“So the BMX world has gotten pretty damn stale over time – dressing the same while riding the same bike while doing the same tricks”
– Ron Wilkerson via Dig Bmx Mag
China 2008. Photo by Ricky Adam.
Ron Wilkerson has been instrumental in developing this wonderful world we call BMX. Inspiring, creating and being a huge character to look up to since the 1980’s, and continues to do so today.
He’s not afraid to speak his mind about BMX, and on the whole I happen to agree with most of what he says, Ron knows what he’s talking about, this is his life.
He sent the above quote in an email to Dig Mag recently after their awesome “Creative Control” issue. However, I disagree with him when he says BMX is stale. I’ve listened to this opinion in it’s many guises since I started riding in the mid 90’s. Particularly when I was a Joe Rich clone. The generation of BMXers before me were never shy to express their dismay at my lack of individuality, as I sat there twisting my dreads while readjusting the Hot Water Music sticker on a set of jumping bars. Quite frankly the conversation was boring then, and I’m bored of it now, something which I find so much fun, getting ripped for not being “as it once was”. How BMX can be stale is baffling, if it was stale, we wouldn’t ride. Right?
We wanted to see what you guys think, as, it appears you’re the ones who often get berated when the conversation crops up. In 2013 your voice is as loud as anyones thanks to social networks, and you’re not afraid to shout..
Kieran Kurt Barnbrook “Agree with Ron 100%. BMX before my time looked so much more fun and a lot less competitive.” Rick Lowe “Respect to the Ron! He’s pretty dead on. Creativity is still there, but nowhere near the same way as in Ron’s time.”
BMX must have been incredible back in the early eighties. So many people involved in a new sport, pushing it from every angle. I’m guessing it moved fast, because it was so fresh! Pat Morse “People dressed the same back then, and rode the same bikes!” As time passes do we start to look at things through rose tinted specs? I do for sure, when I was twenty BMX was insane, some of my friends who were in their thirties thought it was stale, and I look back to 2003 as being the most fun I had while riding!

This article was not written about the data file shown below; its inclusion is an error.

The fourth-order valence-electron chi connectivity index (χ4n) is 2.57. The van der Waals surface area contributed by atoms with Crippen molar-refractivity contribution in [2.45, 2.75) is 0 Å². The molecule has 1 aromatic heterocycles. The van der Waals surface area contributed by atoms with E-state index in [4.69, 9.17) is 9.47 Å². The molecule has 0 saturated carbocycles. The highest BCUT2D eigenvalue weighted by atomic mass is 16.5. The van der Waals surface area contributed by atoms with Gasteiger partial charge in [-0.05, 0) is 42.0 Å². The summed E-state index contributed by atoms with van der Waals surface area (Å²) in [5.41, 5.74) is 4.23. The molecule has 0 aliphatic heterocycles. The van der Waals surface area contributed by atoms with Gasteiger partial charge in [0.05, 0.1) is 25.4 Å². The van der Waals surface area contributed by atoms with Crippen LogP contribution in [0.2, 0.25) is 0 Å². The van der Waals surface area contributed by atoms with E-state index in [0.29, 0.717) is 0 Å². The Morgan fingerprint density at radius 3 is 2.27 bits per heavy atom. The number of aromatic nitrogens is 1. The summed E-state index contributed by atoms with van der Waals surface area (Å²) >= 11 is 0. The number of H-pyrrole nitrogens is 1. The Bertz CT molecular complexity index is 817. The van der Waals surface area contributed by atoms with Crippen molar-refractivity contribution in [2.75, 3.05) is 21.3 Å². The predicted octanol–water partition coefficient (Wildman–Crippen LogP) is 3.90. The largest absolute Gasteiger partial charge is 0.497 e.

It’s still everything it always was, just different
John Waters “I think that Ron is referring to the rate of progression today vs, say, the late 80s when we were all transitioning from hopping tricks and relatively unsophisticated park/vert stuff into where we are today. We are progressing, yes, but we haven’t seen a real paradigm shift in a while, at least not outside of flat.” @adambanton “It’s still everything it always was, just different. Find where you fit in. Hopefully you’ll find your spot being yourself.”
“It’s still everything it always was, just different.” – Adam Banton
When you’re young and just coming into BMX it’s so good, there’s not much that anyone can say to stop you riding everyday, just for the sheer enjoyment of it. Toby Garratt-Skinward “It’s the rider that becomes stale because the rider is the one perceiving it all. Meanwhile BMX lives on, moves on and leaves you behind, which hurts. A beat up and bitter ex-trail builders smile is enough proof, surely? It will never become stale”
It’s the rider that becomes stale because the rider is the one perceiving it all.
Does the way we portray BMX have a direct influence in this debate? @rogervendetta “I wouldn’t call it stale. I would say it’s really repetitive.. With new web videos coming out everyday and people doing the same tricks”
Brands collectively produce so many web edits on a monthly basis it’s actually crazy. The impact of these are slowing down as youth culture changes, your average web edit could quite easily be perceived as boring!
Perhaps company owners/media need to embrace what a new generation of BMXers are doing, rather than calling it stale.
We’re all riding for pretty much the same reason, because it’s fun. How we perceive it is down to each individual. Many agree with Ron on this one, some disagree and others will form a whole new opinion. What matters is we’re all on the same page when it comes to moving BMX forward, so generations of kids can enjoy it, as we have done.